Turing Fest returns to Edinburgh on 27-29 August 2019. Should you be onstage?
At Turing Fest 2018, almost 2,000 attendees heard from more than 40 speakers from companies like Spotify, GitHub, Intercom, Zoom and the BBC. We've got big plans for 2019 — and we want you to be part of it.
Do you want to present at one of Europe's best cross-functional tech conferences? Got a big idea or unique insight to share? The call for speakers for Turing Fest 2019 is now open!
Here's the top-level overview of what we're looking for:
- Turing Fest is a cross-functional tech conference — in 2018, we hosted six tracks: Product, Growth, Strategy, Engineering, Marketing and Culture
- We cover a lot of ground, from a lot of different angles. We're open to talks that address any aspect of how to build and grow tech businesses or software products
- The Turing Fest audience is a diverse mix of individual contributors, execs and founders from startups and scaleups, as well as investors, agencies and forward-thinking corporates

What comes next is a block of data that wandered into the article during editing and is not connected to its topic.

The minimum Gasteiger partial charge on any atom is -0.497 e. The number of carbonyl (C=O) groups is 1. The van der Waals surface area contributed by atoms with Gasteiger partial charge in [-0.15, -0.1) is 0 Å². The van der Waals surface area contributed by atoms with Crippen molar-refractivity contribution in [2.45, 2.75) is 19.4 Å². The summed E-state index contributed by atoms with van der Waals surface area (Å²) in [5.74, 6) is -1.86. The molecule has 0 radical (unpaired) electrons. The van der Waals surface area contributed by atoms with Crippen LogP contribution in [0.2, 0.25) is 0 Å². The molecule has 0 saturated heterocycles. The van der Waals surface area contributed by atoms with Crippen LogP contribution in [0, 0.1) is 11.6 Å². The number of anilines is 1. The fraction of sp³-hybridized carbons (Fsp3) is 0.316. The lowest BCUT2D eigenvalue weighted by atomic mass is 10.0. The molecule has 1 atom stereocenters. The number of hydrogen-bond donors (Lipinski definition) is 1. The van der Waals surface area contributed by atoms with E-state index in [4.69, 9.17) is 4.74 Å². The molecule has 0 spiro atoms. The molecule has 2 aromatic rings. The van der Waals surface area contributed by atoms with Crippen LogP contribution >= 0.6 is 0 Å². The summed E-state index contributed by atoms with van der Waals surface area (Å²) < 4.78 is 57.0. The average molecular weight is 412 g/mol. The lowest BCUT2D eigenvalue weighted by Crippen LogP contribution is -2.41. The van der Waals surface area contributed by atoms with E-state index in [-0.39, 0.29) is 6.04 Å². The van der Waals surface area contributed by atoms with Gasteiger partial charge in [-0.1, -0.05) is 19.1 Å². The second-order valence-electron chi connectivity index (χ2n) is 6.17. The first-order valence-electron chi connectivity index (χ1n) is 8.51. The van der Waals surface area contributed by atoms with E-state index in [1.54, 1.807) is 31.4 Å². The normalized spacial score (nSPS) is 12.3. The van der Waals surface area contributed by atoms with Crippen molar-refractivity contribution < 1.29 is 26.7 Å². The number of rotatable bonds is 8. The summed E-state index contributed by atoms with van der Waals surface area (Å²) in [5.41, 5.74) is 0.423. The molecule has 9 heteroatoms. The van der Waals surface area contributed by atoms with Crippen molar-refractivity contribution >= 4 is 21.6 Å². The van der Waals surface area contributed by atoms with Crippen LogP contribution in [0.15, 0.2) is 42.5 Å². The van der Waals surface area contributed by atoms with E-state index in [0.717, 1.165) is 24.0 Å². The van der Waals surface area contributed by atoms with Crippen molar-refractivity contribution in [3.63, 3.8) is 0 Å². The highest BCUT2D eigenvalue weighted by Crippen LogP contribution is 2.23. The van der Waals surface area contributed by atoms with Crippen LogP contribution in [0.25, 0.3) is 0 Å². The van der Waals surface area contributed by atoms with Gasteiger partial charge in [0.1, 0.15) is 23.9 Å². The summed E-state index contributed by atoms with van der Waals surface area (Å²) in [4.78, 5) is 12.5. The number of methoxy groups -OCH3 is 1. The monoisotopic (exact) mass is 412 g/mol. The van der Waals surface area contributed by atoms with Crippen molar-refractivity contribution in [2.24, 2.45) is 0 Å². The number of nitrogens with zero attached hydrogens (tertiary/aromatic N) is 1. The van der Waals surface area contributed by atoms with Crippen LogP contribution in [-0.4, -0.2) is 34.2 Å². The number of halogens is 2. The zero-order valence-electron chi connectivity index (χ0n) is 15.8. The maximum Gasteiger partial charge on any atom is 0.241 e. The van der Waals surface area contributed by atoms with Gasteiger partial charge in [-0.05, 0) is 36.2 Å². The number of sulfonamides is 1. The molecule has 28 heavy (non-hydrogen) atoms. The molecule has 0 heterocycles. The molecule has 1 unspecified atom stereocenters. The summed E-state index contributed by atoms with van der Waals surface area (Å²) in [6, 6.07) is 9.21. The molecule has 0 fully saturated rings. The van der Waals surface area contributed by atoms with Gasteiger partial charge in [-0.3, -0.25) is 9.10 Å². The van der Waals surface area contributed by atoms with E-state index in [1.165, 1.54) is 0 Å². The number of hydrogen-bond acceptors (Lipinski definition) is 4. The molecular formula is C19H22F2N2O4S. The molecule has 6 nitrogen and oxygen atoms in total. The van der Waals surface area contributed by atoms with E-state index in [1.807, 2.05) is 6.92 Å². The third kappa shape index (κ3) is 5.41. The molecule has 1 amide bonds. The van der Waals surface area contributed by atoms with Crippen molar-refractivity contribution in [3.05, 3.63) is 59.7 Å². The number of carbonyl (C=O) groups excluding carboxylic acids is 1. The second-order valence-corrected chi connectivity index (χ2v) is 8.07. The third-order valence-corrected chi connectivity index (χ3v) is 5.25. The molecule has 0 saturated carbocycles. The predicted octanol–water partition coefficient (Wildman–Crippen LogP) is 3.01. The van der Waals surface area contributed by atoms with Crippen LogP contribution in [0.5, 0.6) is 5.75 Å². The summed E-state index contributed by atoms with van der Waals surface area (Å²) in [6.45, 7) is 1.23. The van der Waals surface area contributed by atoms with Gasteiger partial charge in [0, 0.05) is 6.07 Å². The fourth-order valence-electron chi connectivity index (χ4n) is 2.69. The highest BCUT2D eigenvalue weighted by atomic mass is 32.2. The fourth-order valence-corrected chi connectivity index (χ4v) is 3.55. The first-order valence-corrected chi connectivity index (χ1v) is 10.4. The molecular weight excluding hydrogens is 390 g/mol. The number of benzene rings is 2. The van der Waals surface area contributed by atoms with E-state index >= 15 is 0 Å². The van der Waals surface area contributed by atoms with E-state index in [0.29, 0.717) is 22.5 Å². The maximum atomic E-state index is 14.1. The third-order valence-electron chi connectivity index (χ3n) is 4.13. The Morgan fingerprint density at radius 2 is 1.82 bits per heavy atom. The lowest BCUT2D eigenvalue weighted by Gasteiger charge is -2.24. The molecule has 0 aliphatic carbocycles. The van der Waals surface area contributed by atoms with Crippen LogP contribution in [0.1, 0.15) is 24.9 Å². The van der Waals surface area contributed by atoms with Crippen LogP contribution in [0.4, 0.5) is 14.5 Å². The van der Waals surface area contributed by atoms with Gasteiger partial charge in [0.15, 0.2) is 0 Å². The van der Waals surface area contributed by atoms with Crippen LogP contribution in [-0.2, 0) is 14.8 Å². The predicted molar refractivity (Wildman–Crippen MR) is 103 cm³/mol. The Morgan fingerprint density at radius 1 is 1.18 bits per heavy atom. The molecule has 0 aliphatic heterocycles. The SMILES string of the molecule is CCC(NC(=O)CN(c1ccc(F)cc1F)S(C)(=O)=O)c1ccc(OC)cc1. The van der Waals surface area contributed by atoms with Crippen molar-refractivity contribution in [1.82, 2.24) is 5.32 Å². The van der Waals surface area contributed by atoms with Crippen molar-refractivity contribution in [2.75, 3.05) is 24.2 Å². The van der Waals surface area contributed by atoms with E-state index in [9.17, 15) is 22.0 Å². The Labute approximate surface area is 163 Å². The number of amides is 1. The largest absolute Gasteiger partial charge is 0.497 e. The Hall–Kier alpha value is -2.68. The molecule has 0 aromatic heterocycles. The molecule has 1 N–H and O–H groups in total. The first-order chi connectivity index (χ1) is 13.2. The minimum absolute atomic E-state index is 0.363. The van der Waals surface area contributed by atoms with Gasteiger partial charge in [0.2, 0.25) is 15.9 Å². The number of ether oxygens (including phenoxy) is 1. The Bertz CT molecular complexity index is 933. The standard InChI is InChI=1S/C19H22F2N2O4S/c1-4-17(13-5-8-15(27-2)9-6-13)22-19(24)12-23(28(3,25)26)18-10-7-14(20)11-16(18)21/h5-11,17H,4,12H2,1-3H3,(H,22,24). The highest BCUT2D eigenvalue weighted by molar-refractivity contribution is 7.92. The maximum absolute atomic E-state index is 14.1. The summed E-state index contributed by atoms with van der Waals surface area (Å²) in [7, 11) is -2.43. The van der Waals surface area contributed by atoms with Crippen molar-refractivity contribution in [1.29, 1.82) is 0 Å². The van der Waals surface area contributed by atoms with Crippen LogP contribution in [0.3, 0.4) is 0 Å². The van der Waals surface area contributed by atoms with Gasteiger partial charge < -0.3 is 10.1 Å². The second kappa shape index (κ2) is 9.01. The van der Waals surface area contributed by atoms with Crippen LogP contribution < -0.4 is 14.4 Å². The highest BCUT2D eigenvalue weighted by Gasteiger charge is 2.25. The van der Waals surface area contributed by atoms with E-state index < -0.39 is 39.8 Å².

- This is not the place to pitch your product. We want presentations that educate and entertain — and that meaningfully help our audience get better at what they do
- We prize actionable insight and practical takeaways above all else: we're aiming for the sweet spot between 'blue-sky thinking' and 'way down in the weeds'
- This isn't the place for 101-level talks: our audience is smart and experienced, and we don't talk down to them
Some other things you should know:
- We generally cover travel costs to Edinburgh for speakers who's companies can't, and provide accommodation for all speakers. We don't offer a speaker fee
- We are committed to increasing diversity in our lineups, so we strongly encourage applications from speakers from traditionally under-represented groups
- It's important to us that Turing Fest is a welcoming and inclusive environment for all, so everyone — including speakers — are expected to abide by our code of conduct
- We generally prefer presentations to be unique to Turing Fest/not have been previously presented in the UK, but that is not a hard rule.